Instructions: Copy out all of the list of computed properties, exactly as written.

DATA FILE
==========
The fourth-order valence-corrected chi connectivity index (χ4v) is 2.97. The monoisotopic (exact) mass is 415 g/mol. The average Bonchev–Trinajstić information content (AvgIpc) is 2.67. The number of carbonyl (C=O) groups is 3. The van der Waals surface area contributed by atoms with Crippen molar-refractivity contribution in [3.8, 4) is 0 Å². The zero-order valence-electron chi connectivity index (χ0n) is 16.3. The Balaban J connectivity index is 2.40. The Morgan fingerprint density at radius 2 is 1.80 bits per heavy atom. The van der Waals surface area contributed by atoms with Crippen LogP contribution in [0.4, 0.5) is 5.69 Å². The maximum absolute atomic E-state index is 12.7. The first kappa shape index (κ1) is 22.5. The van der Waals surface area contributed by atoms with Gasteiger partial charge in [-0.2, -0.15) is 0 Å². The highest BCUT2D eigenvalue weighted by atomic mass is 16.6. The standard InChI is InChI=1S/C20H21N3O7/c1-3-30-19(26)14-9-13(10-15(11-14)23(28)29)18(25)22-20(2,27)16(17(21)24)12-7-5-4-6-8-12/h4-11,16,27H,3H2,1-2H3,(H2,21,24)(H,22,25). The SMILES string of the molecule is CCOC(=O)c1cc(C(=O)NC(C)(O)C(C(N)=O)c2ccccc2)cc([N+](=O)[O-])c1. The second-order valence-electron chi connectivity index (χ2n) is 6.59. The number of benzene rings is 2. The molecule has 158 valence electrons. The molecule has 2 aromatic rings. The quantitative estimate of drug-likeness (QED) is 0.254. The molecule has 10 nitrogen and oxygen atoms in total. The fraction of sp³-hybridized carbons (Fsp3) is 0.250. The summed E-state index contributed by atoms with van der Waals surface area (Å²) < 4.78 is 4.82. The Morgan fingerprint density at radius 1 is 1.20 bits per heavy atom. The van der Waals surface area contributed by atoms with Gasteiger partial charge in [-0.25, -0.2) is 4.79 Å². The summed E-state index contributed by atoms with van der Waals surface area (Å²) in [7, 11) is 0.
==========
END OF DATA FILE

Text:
The fourth-order valence-corrected chi connectivity index (χ4v) is 2.97. The monoisotopic (exact) mass is 415 g/mol. The average Bonchev–Trinajstić information content (AvgIpc) is 2.67. The number of carbonyl (C=O) groups is 3. The van der Waals surface area contributed by atoms with Crippen molar-refractivity contribution in [3.8, 4) is 0 Å². The zero-order valence-electron chi connectivity index (χ0n) is 16.3. The Balaban J connectivity index is 2.40. The Morgan fingerprint density at radius 2 is 1.80 bits per heavy atom. The van der Waals surface area contributed by atoms with Crippen LogP contribution in [0.4, 0.5) is 5.69 Å². The maximum absolute atomic E-state index is 12.7. The first kappa shape index (κ1) is 22.5. The van der Waals surface area contributed by atoms with Gasteiger partial charge in [-0.2, -0.15) is 0 Å². The highest BCUT2D eigenvalue weighted by atomic mass is 16.6. The standard InChI is InChI=1S/C20H21N3O7/c1-3-30-19(26)14-9-13(10-15(11-14)23(28)29)18(25)22-20(2,27)16(17(21)24)12-7-5-4-6-8-12/h4-11,16,27H,3H2,1-2H3,(H2,21,24)(H,22,25). The SMILES string of the molecule is CCOC(=O)c1cc(C(=O)NC(C)(O)C(C(N)=O)c2ccccc2)cc([N+](=O)[O-])c1. The second-order valence-electron chi connectivity index (χ2n) is 6.59. The number of benzene rings is 2. The molecule has 158 valence electrons. The molecule has 2 aromatic rings. The quantitative estimate of drug-likeness (QED) is 0.254. The molecule has 10 nitrogen and oxygen atoms in total. The fraction of sp³-hybridized carbons (Fsp3) is 0.250. The summed E-state index contributed by atoms with van der Waals surface area (Å²) < 4.78 is 4.82. The Morgan fingerprint density at radius 1 is 1.20 bits per heavy atom. The van der Waals surface area contributed by atoms with Gasteiger partial charge in [-0.25, -0.2) is 4.79 Å². The summed E-state index contributed by atoms with van der Waals surface area (Å²) in [7, 11) is 0.